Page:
In a taxpayer-friendly decision, a Washington State administrative law judge ruled that an out-of-state food products company did not have nexus with the state. The case, however, involved unique circumstances: a sales manager made two visits over a five-year period to an international wholesale buyer in Washington to promote sales of a product, and the product was shipped from out-of-state through the buyer’s location outside Washington to overseas locations. The administrative law judge applied the state’s nexus regulation, which turns on whether “the activity carried on by a seller in Washington is significantly associated with the seller’s ability to establish or maintain a market for its products in Washington.” The administrative law judge concluded that the company did not have nexus with the state because its visits to Washington were for the purpose of making out-of-state sales and not for the purpose of making sales in Washington. You can read the full decision here.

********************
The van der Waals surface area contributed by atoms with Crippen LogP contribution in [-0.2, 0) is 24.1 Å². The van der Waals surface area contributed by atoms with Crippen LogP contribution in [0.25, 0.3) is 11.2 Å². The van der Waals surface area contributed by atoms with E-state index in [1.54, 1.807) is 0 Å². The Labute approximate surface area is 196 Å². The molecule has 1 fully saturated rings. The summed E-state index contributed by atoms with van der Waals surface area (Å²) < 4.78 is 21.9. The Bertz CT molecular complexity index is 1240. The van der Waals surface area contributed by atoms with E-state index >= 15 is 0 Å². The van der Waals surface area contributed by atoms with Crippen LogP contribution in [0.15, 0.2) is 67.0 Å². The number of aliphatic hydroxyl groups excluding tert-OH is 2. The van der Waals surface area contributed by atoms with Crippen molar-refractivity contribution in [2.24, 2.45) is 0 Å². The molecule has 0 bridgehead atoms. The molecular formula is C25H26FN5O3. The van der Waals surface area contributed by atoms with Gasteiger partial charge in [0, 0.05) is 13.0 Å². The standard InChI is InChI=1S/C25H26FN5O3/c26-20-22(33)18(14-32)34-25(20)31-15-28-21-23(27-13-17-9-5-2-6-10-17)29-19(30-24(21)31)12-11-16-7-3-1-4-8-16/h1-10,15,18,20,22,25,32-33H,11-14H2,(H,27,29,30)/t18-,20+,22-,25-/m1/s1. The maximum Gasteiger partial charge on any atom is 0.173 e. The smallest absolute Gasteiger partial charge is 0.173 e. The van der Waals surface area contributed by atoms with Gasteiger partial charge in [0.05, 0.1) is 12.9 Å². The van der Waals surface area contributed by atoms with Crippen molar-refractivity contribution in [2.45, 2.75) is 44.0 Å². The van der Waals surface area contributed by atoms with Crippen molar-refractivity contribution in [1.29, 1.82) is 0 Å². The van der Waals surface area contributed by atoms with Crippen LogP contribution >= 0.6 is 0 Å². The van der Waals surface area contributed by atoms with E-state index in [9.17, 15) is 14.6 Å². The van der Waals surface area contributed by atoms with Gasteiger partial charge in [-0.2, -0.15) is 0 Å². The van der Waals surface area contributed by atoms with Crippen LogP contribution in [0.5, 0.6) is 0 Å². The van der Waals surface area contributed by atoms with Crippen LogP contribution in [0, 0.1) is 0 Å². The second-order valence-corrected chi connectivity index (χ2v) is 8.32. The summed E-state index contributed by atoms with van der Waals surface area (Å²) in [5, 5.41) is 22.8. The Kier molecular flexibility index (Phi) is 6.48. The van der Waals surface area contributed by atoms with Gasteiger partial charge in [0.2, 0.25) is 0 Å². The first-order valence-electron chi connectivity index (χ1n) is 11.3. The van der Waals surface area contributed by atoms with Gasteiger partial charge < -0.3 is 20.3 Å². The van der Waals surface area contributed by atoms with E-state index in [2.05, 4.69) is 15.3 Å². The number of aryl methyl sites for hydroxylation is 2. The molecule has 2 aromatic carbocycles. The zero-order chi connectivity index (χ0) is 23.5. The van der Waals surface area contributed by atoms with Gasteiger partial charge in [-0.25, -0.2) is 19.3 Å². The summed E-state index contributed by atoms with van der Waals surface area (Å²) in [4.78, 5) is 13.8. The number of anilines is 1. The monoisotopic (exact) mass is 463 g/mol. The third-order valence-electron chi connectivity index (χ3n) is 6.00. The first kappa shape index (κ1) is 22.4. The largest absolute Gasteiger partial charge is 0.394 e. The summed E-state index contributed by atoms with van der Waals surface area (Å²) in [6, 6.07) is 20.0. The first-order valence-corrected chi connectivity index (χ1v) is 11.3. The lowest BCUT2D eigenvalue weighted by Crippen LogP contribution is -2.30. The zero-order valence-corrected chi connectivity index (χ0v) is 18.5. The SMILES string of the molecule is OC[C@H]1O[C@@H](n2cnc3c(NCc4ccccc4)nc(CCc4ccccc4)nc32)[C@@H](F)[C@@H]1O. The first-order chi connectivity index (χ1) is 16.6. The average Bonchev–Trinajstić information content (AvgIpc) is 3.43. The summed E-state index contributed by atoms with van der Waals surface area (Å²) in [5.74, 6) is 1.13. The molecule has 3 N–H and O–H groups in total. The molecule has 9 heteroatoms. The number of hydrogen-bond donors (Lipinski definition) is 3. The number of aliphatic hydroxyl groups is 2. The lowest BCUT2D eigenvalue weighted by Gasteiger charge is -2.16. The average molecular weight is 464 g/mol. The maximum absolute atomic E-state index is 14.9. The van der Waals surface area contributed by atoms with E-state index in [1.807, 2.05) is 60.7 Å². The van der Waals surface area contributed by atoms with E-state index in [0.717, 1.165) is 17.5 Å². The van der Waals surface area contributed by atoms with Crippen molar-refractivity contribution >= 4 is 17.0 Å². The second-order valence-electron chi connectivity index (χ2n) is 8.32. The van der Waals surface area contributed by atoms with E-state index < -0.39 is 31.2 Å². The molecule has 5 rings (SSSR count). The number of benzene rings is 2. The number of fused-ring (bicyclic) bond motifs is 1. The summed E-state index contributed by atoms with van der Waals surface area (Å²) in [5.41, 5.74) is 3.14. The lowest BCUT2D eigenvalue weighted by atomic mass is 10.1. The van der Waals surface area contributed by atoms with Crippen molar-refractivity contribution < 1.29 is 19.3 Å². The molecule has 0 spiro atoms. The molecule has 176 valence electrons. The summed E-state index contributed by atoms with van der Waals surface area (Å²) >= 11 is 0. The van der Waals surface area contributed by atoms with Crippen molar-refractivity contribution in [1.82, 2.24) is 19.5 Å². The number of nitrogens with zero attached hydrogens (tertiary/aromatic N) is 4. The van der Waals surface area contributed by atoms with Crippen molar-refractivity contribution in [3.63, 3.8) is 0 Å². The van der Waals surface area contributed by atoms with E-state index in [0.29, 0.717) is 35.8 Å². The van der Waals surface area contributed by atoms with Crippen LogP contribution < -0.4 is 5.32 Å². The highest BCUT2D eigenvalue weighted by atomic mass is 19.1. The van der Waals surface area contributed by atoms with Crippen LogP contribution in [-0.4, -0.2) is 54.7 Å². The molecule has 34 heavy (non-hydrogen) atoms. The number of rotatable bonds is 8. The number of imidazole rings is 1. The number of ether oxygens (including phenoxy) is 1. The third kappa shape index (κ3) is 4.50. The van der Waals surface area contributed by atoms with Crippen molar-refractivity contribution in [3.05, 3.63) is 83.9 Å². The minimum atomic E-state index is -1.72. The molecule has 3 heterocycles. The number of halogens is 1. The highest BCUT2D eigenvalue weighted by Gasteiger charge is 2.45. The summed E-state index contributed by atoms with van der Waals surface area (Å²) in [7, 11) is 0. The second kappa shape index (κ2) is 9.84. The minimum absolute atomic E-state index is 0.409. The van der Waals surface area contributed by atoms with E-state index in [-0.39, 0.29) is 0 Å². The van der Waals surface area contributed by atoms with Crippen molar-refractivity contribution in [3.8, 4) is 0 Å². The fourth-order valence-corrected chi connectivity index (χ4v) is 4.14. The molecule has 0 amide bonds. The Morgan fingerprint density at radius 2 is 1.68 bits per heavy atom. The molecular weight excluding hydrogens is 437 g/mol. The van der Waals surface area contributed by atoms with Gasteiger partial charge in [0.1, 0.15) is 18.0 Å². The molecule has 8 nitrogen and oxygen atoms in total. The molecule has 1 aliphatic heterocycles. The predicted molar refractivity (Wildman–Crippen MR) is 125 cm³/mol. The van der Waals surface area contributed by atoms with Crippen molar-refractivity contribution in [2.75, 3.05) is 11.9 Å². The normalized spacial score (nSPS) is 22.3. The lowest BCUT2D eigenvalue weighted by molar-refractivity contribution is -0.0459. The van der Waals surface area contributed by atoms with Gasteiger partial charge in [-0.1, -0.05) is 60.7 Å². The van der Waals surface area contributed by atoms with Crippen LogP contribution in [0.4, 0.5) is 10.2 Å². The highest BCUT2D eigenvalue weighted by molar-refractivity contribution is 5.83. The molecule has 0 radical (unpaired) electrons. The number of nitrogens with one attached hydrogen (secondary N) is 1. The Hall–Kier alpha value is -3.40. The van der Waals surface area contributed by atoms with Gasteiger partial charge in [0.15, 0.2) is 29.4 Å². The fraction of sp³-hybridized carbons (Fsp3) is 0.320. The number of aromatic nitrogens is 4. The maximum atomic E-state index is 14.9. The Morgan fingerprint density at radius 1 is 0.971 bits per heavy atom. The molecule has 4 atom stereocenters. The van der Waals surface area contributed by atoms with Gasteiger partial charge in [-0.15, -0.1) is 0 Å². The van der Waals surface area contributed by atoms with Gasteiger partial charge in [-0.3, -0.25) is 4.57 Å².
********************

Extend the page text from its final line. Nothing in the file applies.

This case appears to follow a recent taxpayer-friendly trend in Washington. While it related to a different type of tax (utility tax on gross income), the recent case CMS v. City of Lakewood also limited the scope of nexus in the State of Washington by noting that the taxpayer was not selling, brokering, or furnishing natural gas “in the City” of Lakewood, despite occasional visits (less than three per year) to the city.